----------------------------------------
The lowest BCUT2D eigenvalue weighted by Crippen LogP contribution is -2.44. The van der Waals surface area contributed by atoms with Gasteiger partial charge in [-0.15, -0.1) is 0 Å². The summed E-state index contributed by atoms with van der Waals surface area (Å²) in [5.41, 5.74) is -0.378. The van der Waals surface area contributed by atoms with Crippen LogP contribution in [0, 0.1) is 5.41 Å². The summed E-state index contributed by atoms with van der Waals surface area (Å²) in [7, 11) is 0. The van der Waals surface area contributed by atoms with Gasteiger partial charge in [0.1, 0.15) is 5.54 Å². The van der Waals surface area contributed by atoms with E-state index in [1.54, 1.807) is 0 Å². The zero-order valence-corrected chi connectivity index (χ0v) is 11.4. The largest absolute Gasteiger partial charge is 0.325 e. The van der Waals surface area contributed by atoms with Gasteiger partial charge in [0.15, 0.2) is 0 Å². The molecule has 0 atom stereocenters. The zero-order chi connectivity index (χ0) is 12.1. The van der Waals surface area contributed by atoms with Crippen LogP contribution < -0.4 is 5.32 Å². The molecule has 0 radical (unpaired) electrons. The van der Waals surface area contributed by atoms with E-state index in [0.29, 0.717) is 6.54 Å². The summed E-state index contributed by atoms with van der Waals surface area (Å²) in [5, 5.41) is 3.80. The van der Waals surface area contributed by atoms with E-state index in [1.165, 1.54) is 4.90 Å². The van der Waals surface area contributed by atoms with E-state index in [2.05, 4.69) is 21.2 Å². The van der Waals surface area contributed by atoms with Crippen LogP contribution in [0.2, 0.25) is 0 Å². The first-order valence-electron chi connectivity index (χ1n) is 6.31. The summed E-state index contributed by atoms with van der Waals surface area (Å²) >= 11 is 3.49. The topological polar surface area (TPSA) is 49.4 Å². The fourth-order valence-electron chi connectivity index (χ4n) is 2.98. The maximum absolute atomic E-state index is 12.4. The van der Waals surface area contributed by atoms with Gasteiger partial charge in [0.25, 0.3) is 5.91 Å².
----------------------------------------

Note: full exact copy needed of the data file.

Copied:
The lowest BCUT2D eigenvalue weighted by Crippen LogP contribution is -2.44. The van der Waals surface area contributed by atoms with Gasteiger partial charge in [-0.15, -0.1) is 0 Å². The summed E-state index contributed by atoms with van der Waals surface area (Å²) in [5.41, 5.74) is -0.378. The van der Waals surface area contributed by atoms with Crippen LogP contribution in [0, 0.1) is 5.41 Å². The summed E-state index contributed by atoms with van der Waals surface area (Å²) in [7, 11) is 0. The van der Waals surface area contributed by atoms with Gasteiger partial charge in [0.1, 0.15) is 5.54 Å². The van der Waals surface area contributed by atoms with E-state index in [1.54, 1.807) is 0 Å². The zero-order valence-corrected chi connectivity index (χ0v) is 11.4. The largest absolute Gasteiger partial charge is 0.325 e. The van der Waals surface area contributed by atoms with Gasteiger partial charge in [0.15, 0.2) is 0 Å². The molecule has 0 atom stereocenters. The zero-order chi connectivity index (χ0) is 12.1. The van der Waals surface area contributed by atoms with Crippen LogP contribution < -0.4 is 5.32 Å². The molecule has 0 radical (unpaired) electrons. The van der Waals surface area contributed by atoms with E-state index in [0.29, 0.717) is 6.54 Å². The summed E-state index contributed by atoms with van der Waals surface area (Å²) in [5, 5.41) is 3.80. The van der Waals surface area contributed by atoms with E-state index in [1.165, 1.54) is 4.90 Å². The van der Waals surface area contributed by atoms with E-state index in [2.05, 4.69) is 21.2 Å². The van der Waals surface area contributed by atoms with Crippen LogP contribution in [0.2, 0.25) is 0 Å². The first-order valence-electron chi connectivity index (χ1n) is 6.31. The summed E-state index contributed by atoms with van der Waals surface area (Å²) >= 11 is 3.49. The topological polar surface area (TPSA) is 49.4 Å². The fourth-order valence-electron chi connectivity index (χ4n) is 2.98. The maximum absolute atomic E-state index is 12.4. The van der Waals surface area contributed by atoms with Gasteiger partial charge in [0.25, 0.3) is 5.91 Å².